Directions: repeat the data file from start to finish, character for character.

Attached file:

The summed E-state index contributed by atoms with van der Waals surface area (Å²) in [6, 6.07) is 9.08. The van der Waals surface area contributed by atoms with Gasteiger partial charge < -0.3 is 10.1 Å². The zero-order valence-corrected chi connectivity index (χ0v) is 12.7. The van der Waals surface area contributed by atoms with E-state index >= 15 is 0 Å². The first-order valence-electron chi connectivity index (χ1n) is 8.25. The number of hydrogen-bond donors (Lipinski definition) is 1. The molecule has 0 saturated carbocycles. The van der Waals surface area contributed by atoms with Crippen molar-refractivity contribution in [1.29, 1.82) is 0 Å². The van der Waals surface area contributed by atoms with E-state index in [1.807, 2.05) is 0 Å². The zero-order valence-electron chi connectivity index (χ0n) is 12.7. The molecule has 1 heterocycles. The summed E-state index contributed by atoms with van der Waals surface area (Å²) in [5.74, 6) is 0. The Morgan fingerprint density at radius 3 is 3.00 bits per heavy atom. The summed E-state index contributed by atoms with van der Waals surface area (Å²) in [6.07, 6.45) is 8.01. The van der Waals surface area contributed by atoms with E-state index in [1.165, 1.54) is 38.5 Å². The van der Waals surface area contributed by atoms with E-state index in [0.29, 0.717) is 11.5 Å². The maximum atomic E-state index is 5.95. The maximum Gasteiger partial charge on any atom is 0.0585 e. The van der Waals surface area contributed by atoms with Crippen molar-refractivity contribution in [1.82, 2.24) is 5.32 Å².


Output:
The summed E-state index contributed by atoms with van der Waals surface area (Å²) in [6, 6.07) is 9.08. The van der Waals surface area contributed by atoms with Gasteiger partial charge < -0.3 is 10.1 Å². The zero-order valence-corrected chi connectivity index (χ0v) is 12.7. The van der Waals surface area contributed by atoms with E-state index >= 15 is 0 Å². The first-order valence-electron chi connectivity index (χ1n) is 8.25. The number of hydrogen-bond donors (Lipinski definition) is 1. The molecule has 0 saturated carbocycles. The van der Waals surface area contributed by atoms with Crippen molar-refractivity contribution in [1.29, 1.82) is 0 Å². The van der Waals surface area contributed by atoms with E-state index in [1.807, 2.05) is 0 Å². The zero-order valence-electron chi connectivity index (χ0n) is 12.7. The molecule has 1 heterocycles. The summed E-state index contributed by atoms with van der Waals surface area (Å²) in [5.74, 6) is 0. The Morgan fingerprint density at radius 3 is 3.00 bits per heavy atom. The summed E-state index contributed by atoms with van der Waals surface area (Å²) in [6.07, 6.45) is 8.01. The van der Waals surface area contributed by atoms with E-state index in [1.165, 1.54) is 38.5 Å². The van der Waals surface area contributed by atoms with E-state index in [0.29, 0.717) is 11.5 Å². The maximum atomic E-state index is 5.95. The maximum Gasteiger partial charge on any atom is 0.0585 e. The van der Waals surface area contributed by atoms with Crippen molar-refractivity contribution in [1.82, 2.24) is 5.32 Å².